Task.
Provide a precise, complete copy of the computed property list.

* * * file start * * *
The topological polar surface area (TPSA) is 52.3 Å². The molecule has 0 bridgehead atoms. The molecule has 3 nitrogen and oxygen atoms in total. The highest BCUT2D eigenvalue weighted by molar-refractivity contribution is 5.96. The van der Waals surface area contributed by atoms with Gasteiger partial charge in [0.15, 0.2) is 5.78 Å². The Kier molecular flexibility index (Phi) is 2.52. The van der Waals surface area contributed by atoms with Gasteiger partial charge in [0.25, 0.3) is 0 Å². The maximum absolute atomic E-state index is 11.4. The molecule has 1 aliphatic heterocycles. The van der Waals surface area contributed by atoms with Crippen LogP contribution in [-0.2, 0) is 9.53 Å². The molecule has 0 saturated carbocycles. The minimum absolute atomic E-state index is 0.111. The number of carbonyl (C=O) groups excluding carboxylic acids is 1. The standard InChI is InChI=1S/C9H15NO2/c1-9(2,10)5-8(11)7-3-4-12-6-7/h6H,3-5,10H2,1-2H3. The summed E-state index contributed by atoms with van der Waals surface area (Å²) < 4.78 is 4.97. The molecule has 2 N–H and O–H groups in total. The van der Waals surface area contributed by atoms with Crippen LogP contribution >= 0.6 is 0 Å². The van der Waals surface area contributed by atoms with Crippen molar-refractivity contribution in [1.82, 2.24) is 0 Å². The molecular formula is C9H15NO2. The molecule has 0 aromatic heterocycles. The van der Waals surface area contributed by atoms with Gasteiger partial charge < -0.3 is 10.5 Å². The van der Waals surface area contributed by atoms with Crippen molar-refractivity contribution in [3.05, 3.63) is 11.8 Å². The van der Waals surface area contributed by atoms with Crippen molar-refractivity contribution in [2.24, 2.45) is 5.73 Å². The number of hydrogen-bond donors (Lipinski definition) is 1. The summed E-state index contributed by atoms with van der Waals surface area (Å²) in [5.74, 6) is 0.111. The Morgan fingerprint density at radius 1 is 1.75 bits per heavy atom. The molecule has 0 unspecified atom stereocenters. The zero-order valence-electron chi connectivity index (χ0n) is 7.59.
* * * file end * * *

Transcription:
The topological polar surface area (TPSA) is 52.3 Å². The molecule has 0 bridgehead atoms. The molecule has 3 nitrogen and oxygen atoms in total. The highest BCUT2D eigenvalue weighted by molar-refractivity contribution is 5.96. The van der Waals surface area contributed by atoms with Gasteiger partial charge in [0.15, 0.2) is 5.78 Å². The Kier molecular flexibility index (Phi) is 2.52. The van der Waals surface area contributed by atoms with Gasteiger partial charge in [0.25, 0.3) is 0 Å². The maximum absolute atomic E-state index is 11.4. The molecule has 1 aliphatic heterocycles. The van der Waals surface area contributed by atoms with Crippen LogP contribution in [-0.2, 0) is 9.53 Å². The molecule has 0 saturated carbocycles. The minimum absolute atomic E-state index is 0.111. The number of carbonyl (C=O) groups excluding carboxylic acids is 1. The standard InChI is InChI=1S/C9H15NO2/c1-9(2,10)5-8(11)7-3-4-12-6-7/h6H,3-5,10H2,1-2H3. The summed E-state index contributed by atoms with van der Waals surface area (Å²) < 4.78 is 4.97. The molecule has 2 N–H and O–H groups in total. The van der Waals surface area contributed by atoms with Crippen LogP contribution >= 0.6 is 0 Å². The van der Waals surface area contributed by atoms with Crippen molar-refractivity contribution in [1.82, 2.24) is 0 Å². The molecular formula is C9H15NO2. The molecule has 0 aromatic heterocycles. The van der Waals surface area contributed by atoms with Gasteiger partial charge < -0.3 is 10.5 Å². The van der Waals surface area contributed by atoms with Crippen molar-refractivity contribution in [3.05, 3.63) is 11.8 Å². The van der Waals surface area contributed by atoms with Crippen molar-refractivity contribution in [2.24, 2.45) is 5.73 Å². The number of hydrogen-bond donors (Lipinski definition) is 1. The summed E-state index contributed by atoms with van der Waals surface area (Å²) in [5.74, 6) is 0.111. The Morgan fingerprint density at radius 1 is 1.75 bits per heavy atom. The molecule has 0 unspecified atom stereocenters. The zero-order valence-electron chi connectivity index (χ0n) is 7.59.